Are you a coffee lover? If so, you’ve probably seen the tiny little vent holes on your coffee packs and maybe even wondered why do coffee bags have vents in the first place. Though vents may look like a design flaw, they provide an ingenious solution to preserve the coffee’s freshness.
Why Do Coffee Bags Have Vents?
Coffee bags have air vents as a crucial part of their preserving process. Air is the number one enemy of storing coffee long-term. Therefore, the vent is a one-way valve that allows carbon dioxide to escape the bag while keeping oxygen from entering it.
Freshly roasted coffee beans release carbon dioxide as a by-product, so if you place the coffee in a completely sealed bag without the outlet valve, it will expand and explode. If it were a regular hole, oxygen would sip through, causing the coffee to go stale faster. The vent prevents both of these issues, keeping your coffee fresh for up to four months.
The Importance of Degassing Vents for Coffee Bags
Since they were first introduced to the market in the 1960s, degassing valves have completely changed coffee packaging. These valves protect the product from damage and contamination, allowing for safe and easy shipping.
Degassing vents help to maintain package shape by preventing excessive internal pressure build-up during shipment or storage. This prevents your coffee packs from collapsing or distorting, damaging goods when they reach the customers’ hands.
Degassing valves can also help improve shelf life by preventing moisture from entering your package. Moisture will cause your coffee beans to spoil faster than normal because it increases oxidation levels within your package.
In addition, degassing valves can help maintain product freshness for longer periods since they prevent oxygen from entering your package’s interior environment.
If coffee companies decide not to use degassing valves, they’ll need extra space in their packaging for foam or other gases that may build up inside the package during transport or storage. This extra space means more weight for shipping and storing, which increases costs for both them and their customers.
The degassing valve makes it simple to package freshly roasted coffee. As previously discussed, coffee releases CO2 right away after roasting. 1/3 of the gas is released immediately with ground coffee, and the second third is released over a period of one hour.
It would take longer to get from roasting to packing without a degassing valve. If coffee is packaged right away without the crucial valve component, there is a chance that the pouch will leak and inflate. If coffee cannot be sold immediately because of the delay in the packing process, it is kept in the WIP inventory.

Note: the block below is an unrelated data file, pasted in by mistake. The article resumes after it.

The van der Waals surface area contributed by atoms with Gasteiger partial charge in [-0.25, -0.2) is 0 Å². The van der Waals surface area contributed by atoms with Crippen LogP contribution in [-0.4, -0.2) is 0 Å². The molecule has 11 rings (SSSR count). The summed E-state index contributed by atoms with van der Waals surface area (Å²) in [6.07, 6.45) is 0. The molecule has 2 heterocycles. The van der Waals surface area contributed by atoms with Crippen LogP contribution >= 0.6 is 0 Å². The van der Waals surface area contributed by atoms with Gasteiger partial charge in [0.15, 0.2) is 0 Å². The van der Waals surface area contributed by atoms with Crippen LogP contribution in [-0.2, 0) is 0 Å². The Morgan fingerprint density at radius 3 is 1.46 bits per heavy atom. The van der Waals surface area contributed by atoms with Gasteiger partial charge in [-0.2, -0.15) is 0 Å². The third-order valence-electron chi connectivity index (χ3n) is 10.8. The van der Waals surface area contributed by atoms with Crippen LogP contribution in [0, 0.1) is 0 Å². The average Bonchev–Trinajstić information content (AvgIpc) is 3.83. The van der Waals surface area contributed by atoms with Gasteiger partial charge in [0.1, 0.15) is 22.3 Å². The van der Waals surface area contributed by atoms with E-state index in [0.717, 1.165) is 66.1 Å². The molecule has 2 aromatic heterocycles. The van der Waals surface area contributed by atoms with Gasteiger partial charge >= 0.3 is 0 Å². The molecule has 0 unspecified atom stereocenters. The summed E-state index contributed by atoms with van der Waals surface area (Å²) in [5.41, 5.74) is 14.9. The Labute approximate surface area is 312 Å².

When Degassing Vents Aren’t Necessary for Coffee Bags
While degassing valves are a great way to reduce inflation, prolong freshness, reduce waste, and even increase the speed of coffee packaging, they aren’t always necessary.
- If your coffee is packaged into bags and sealed with an oxygen absorber before being shipped to you, there isn’t going to be any additional oxygen introduced during shipping.
- If you are selling locally and shipping to only a few locations, then degassing valves are unnecessary for your coffee packaging needs. If you choose not to use them, other methods can help reduce oxygen in your bags, such as using vacuum pouches or bags.
These containers have special technology that allows them to suck out the air from within the container without needing help from an external source like a degassing valve.
How Do You Seal a Coffee Bag With a Vent?
The best way to seal a coffee bag with a vent is to use an impulse sealer. This is because it creates a strong seal, which will last for years.
How Do You Open a Coffee Bag With a Vent?
You can easily open coffee bags with scissors by cutting just above the resealable flaps. Tearing open a coffee bag will make it impossible to reseal it. If you try and cut the bag with anything blunt, you’ll end up tearing it and ruining your coffee.
What Is the Best Packaging for Vented Coffee Bags?
The best packaging for vented coffee bags is the flat bottom bag, an industry favorite for coffee packaging. With its prominent shelf presence and ability to stand unaided, it is sure to make a lasting impression. Bag tops are frequently folded down or flattened into brick shapes and sealed.
Coffee bag vents keep packaged coffee beans fresh by allowing oxygen in the bags and carbon dioxide gas to escape. This may not be necessary if the coffee is packaged into bags with an oxygen absorber, though it’s crucial for larger packs, shipping interstate, or selling to retailers.